Fairy ambassador: “I take it back. You’re not entirely simpleminded. There’s another power which you made the mistake of overlooking.”
Margo: “You wanna be specific, or not?”
Fairy ambassador: “A power without logic. A power that acts not for gain, but solely because it can. That’s the true danger. Face that, or face the end of your kingdom.”

Chaos? Nature? Are disappearing blondes (including palominos) the Fillorian version of a natural disaster?

At least Margo gets the nicest room in the dungeon. And Eliot, trying to save every rattened person himself, gets a rude awakening when Josh suggests “Get you some delegates, son!” Sure, maybe Josh just invented democracy. But Fillory doesn’t want it.

Todd: “I thought you were off being, like, the High King of Fillory?”
Eliot: “I am. I was. I think I just got kicked out.”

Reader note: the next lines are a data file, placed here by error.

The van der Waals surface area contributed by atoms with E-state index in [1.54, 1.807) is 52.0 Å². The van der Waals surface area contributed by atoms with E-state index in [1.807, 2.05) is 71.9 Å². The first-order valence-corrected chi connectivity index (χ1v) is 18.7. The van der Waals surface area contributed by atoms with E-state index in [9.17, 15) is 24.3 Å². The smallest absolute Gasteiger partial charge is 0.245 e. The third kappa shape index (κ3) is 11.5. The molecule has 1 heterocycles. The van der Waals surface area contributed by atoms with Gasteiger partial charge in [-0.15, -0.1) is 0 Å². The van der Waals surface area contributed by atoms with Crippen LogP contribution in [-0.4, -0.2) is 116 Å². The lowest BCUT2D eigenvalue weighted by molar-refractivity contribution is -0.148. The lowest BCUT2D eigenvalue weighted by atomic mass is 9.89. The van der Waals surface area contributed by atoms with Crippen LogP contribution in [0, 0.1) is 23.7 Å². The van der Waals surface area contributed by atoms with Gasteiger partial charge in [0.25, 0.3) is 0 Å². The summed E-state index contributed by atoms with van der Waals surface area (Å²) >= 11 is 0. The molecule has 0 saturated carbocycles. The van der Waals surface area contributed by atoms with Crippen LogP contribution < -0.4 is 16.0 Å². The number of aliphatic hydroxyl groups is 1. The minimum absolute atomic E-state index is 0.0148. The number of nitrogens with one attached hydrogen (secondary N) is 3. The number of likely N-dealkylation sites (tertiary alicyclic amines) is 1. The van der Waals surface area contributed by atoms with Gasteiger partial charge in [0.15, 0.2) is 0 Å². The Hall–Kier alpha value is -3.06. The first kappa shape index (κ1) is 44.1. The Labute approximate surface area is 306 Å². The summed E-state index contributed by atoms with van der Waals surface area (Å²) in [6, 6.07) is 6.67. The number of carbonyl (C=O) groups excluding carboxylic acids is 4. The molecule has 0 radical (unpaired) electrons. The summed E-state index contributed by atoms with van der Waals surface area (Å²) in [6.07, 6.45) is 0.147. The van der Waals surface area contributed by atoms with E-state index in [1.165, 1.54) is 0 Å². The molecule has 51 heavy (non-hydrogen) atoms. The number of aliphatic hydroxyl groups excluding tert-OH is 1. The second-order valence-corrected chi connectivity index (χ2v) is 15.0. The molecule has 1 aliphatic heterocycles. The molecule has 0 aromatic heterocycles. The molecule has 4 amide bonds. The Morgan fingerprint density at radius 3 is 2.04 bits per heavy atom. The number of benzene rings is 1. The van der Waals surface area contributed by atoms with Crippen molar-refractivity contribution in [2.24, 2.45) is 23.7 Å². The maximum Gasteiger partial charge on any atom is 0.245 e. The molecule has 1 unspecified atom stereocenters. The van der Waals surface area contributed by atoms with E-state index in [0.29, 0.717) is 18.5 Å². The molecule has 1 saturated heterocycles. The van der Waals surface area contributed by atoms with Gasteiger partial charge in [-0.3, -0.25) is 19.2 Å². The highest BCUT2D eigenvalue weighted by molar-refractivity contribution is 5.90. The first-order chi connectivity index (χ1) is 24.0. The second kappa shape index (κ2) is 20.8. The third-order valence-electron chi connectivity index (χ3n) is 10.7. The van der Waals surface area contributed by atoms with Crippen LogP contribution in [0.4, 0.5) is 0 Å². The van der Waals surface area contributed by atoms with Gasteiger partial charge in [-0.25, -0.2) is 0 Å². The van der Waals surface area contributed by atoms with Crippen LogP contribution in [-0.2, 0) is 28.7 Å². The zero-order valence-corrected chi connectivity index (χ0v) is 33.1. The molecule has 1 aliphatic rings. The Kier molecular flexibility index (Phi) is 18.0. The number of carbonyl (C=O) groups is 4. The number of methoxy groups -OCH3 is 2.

We’ve got two episodes to get all three High Kings and Queens back on their thrones, Reynard dealt with, magic fixed, and maybe Alice returned. And the dragon’s got the button.

This should be interesting.


  • “I’d leave … money?” Does Julia not know how the tooth fairy works?
  • “I kind of have a thing about splitting up in houses full of creepy kids.”
  • Does Julia pocket that Our Lady Underground coin?
  • SPHINCTER MAGIC. Yes, I believe that would be “an exceedingly difficult way to do magic.”
  • Two Arrowverse casting crossovers this hour: Graeme McComb, aka young Victor Stein on Legends of Tomorrow, as the Concierge, and Liam Hughes, who played young Barry Allen in “Duet,” as the kid shade.
  • Inceptisex. Insextion. Intercepticourse.
  • “I’m gonna hate this.” “You hate everything. It’s why I like you.” It’s very hard not to quote every one of Sylvia’s lines. Can we keep her?

Molly Templeton can’t decide whether it’s a good or bad idea to reread the Magicians books in between seasons.